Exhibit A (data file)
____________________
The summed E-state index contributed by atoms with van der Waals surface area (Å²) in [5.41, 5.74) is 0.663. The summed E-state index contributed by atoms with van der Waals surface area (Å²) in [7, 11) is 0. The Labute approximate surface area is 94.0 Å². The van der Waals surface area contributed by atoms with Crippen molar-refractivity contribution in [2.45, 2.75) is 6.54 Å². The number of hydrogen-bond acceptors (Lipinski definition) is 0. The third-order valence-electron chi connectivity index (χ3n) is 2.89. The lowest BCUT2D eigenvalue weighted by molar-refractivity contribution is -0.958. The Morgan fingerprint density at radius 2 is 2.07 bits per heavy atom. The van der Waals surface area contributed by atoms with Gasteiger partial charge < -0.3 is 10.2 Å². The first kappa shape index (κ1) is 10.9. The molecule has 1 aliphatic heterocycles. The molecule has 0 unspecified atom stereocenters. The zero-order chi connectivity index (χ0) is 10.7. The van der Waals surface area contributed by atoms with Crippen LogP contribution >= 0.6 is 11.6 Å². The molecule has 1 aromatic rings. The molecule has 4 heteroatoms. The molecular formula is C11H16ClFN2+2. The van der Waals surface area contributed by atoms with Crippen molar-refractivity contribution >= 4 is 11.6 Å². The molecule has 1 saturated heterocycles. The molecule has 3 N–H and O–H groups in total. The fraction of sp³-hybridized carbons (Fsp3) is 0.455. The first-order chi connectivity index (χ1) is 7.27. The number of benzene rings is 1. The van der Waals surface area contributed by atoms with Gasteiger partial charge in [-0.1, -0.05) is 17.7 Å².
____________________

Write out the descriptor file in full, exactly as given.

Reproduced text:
The summed E-state index contributed by atoms with van der Waals surface area (Å²) in [5.41, 5.74) is 0.663. The summed E-state index contributed by atoms with van der Waals surface area (Å²) in [7, 11) is 0. The Labute approximate surface area is 94.0 Å². The van der Waals surface area contributed by atoms with Crippen molar-refractivity contribution in [2.45, 2.75) is 6.54 Å². The number of hydrogen-bond acceptors (Lipinski definition) is 0. The third-order valence-electron chi connectivity index (χ3n) is 2.89. The lowest BCUT2D eigenvalue weighted by molar-refractivity contribution is -0.958. The Morgan fingerprint density at radius 2 is 2.07 bits per heavy atom. The van der Waals surface area contributed by atoms with Gasteiger partial charge < -0.3 is 10.2 Å². The first kappa shape index (κ1) is 10.9. The molecule has 1 aliphatic heterocycles. The molecule has 0 unspecified atom stereocenters. The zero-order chi connectivity index (χ0) is 10.7. The van der Waals surface area contributed by atoms with Crippen LogP contribution >= 0.6 is 11.6 Å². The molecule has 1 aromatic rings. The molecule has 4 heteroatoms. The molecular formula is C11H16ClFN2+2. The van der Waals surface area contributed by atoms with Crippen molar-refractivity contribution >= 4 is 11.6 Å². The molecule has 1 saturated heterocycles. The molecule has 3 N–H and O–H groups in total. The fraction of sp³-hybridized carbons (Fsp3) is 0.455. The first-order chi connectivity index (χ1) is 7.27. The number of benzene rings is 1. The van der Waals surface area contributed by atoms with Gasteiger partial charge in [-0.1, -0.05) is 17.7 Å².